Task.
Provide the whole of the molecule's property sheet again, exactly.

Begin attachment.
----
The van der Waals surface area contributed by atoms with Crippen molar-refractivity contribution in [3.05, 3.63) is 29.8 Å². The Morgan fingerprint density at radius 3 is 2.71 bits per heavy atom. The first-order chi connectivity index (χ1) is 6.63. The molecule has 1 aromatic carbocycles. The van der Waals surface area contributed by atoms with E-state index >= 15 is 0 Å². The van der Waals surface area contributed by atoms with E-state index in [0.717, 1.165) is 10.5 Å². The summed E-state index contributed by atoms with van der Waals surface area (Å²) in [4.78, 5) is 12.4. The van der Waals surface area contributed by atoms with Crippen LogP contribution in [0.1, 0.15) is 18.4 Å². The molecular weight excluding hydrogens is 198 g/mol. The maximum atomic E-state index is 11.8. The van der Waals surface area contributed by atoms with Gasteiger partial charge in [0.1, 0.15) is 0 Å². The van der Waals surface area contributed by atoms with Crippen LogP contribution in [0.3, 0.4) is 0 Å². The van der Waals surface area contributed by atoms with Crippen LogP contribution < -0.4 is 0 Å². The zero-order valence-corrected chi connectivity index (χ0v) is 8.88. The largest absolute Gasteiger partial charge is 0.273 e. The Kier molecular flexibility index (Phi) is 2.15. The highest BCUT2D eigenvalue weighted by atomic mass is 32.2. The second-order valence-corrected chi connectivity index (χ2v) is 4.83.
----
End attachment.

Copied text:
The van der Waals surface area contributed by atoms with Crippen molar-refractivity contribution in [3.05, 3.63) is 29.8 Å². The Morgan fingerprint density at radius 3 is 2.71 bits per heavy atom. The first-order chi connectivity index (χ1) is 6.63. The molecule has 1 aromatic carbocycles. The van der Waals surface area contributed by atoms with E-state index >= 15 is 0 Å². The van der Waals surface area contributed by atoms with E-state index in [0.717, 1.165) is 10.5 Å². The summed E-state index contributed by atoms with van der Waals surface area (Å²) in [4.78, 5) is 12.4. The van der Waals surface area contributed by atoms with Crippen LogP contribution in [0.1, 0.15) is 18.4 Å². The molecular weight excluding hydrogens is 198 g/mol. The maximum atomic E-state index is 11.8. The van der Waals surface area contributed by atoms with Gasteiger partial charge in [0.1, 0.15) is 0 Å². The van der Waals surface area contributed by atoms with Crippen LogP contribution in [0.3, 0.4) is 0 Å². The van der Waals surface area contributed by atoms with Crippen LogP contribution < -0.4 is 0 Å². The zero-order valence-corrected chi connectivity index (χ0v) is 8.88. The largest absolute Gasteiger partial charge is 0.273 e. The Kier molecular flexibility index (Phi) is 2.15. The highest BCUT2D eigenvalue weighted by atomic mass is 32.2. The second-order valence-corrected chi connectivity index (χ2v) is 4.83.